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Pool Time!

There are an estimated 7.5 million swimming pools in the United States.   There are over 3,000 fatal drownings in the United States each year, with a child 14 years old or younger. When considering purchasing a pool or spa always consider the following:

Contact your municipality
Each city will have its own definition of what constitutes a “pool”, often based on its size and the depth of the water. If the pool you are planning to buy meets the definition, then you must comply with local safety standards and building codes. This may include installing a fence of a certain size, locks, decks and pool safety equipment.

Call your insurance agent.
Let your insurance company know that you have a pool, since it will increase your liability risk. Pools are considered an “attractive nuisance” and it may be advisable to purchase additional liability insurance. Most homeowners’ policies include a minimum of $100,000 worth of liability protection. Pool owners, however, may want to consider increasing the amount to at least $300,000 or $500,000. You may also want to talk to your agent or company representative about purchasing an umbrella liability policy. For an additional premium of about $200 to $300 a year, you can get $1 million of liability protection over and above what you have on your home. If the pool itself is expensive, you should also have enough insurance protection to replace it in the event it is destroyed by a storm or other disaster.  For help on liability amounts contact ABM 1-800-362-2809 or www.getagreatquote.com

If you have a pool look at taking the following safety precautions:
-Ask if pool users know how to swim. Learners should be accompanied by a good swimmer. If you have children, have them take swimming lessons as early as possible. And, do not allow anyone to swim alone.

-Clearly post emergency numbers on the phone, in the event of an accident. Keep a first aid kit, ring buoys and reaching poles near the pool. You may also want to consider learning basic water rescue skills, including first aid and CPR training.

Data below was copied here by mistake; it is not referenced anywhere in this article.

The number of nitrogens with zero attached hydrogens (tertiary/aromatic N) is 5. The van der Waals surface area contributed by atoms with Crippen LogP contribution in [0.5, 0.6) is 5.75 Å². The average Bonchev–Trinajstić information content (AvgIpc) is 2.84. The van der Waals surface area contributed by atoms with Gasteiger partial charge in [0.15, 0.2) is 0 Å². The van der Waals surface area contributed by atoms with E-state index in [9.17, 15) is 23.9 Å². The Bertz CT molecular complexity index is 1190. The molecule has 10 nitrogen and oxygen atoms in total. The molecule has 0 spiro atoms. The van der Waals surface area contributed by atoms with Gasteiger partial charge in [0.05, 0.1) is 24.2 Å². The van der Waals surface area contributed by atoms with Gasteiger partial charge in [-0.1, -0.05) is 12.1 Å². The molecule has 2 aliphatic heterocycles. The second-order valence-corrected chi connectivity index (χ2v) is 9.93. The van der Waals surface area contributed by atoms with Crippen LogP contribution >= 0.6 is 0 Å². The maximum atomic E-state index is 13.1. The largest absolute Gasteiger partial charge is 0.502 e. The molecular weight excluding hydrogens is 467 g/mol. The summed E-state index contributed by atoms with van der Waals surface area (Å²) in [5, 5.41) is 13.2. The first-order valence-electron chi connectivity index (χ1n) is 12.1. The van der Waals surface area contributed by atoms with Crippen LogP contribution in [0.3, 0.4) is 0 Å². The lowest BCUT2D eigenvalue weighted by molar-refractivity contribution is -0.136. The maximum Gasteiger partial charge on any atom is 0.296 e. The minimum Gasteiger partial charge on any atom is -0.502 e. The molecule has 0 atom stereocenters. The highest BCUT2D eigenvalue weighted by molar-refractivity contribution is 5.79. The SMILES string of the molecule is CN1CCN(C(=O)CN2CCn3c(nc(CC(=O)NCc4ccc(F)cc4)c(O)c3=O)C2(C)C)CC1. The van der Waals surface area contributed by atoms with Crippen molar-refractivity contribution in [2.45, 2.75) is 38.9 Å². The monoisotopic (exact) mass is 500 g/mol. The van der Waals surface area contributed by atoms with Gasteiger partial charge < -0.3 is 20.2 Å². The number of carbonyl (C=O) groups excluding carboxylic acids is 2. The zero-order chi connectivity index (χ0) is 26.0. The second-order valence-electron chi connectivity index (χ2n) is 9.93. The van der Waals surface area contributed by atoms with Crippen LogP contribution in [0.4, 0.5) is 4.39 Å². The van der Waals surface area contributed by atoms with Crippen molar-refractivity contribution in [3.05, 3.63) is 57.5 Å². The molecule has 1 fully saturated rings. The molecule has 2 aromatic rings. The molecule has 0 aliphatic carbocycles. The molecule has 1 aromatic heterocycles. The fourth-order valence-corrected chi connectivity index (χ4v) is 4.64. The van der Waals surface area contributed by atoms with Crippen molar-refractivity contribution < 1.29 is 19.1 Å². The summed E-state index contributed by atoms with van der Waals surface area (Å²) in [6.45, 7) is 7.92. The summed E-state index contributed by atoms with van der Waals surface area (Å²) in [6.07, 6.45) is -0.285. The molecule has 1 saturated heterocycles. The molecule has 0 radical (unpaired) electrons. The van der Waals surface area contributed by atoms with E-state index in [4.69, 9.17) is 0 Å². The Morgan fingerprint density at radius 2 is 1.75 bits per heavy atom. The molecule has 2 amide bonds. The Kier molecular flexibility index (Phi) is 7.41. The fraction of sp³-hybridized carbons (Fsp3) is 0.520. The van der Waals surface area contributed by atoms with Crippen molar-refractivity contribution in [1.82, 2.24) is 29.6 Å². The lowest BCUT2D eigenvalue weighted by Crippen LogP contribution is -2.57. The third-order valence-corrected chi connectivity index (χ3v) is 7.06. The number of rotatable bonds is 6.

-Never leave small children unsupervised—even for a few seconds. And never leave toys or floats in the pool when not in use as they may prove to be a deadly temptation for kids trying to reach them.

-Limit alcohol use around the pool, as drinking alcoholic beverages are further heightened by sun exposure and heat. Alcohol use is involved in up to half of adolescent and adult deaths associated with water recreation.

-Install a fence with self-closing gates to completely surround the pool. Install alarms on doors leading to the pool area to prevent children from wandering into the pool or spa unsupervised. In addition to the fences or other barriers required by many towns, consider creating several “layers of protection” around the pool, in other words setting up as many barriers (door alarms, locks and safety covers) as possible to the pool area when not in use.

-Check the pool area regularly for glass bottles, toys or other potential accident hazards. Also, keep CD players, radios and other electrical devices away from pools or nearby wet surfaces.

-Keep children away from pool filters and other mechanical devices as the suction force may injure them or prevent them from surfacing. In case of an emergency, know how to shut off these devices and clearly post this information so others can do so too.

Have fun this summer and always be mindful when by a pool. 

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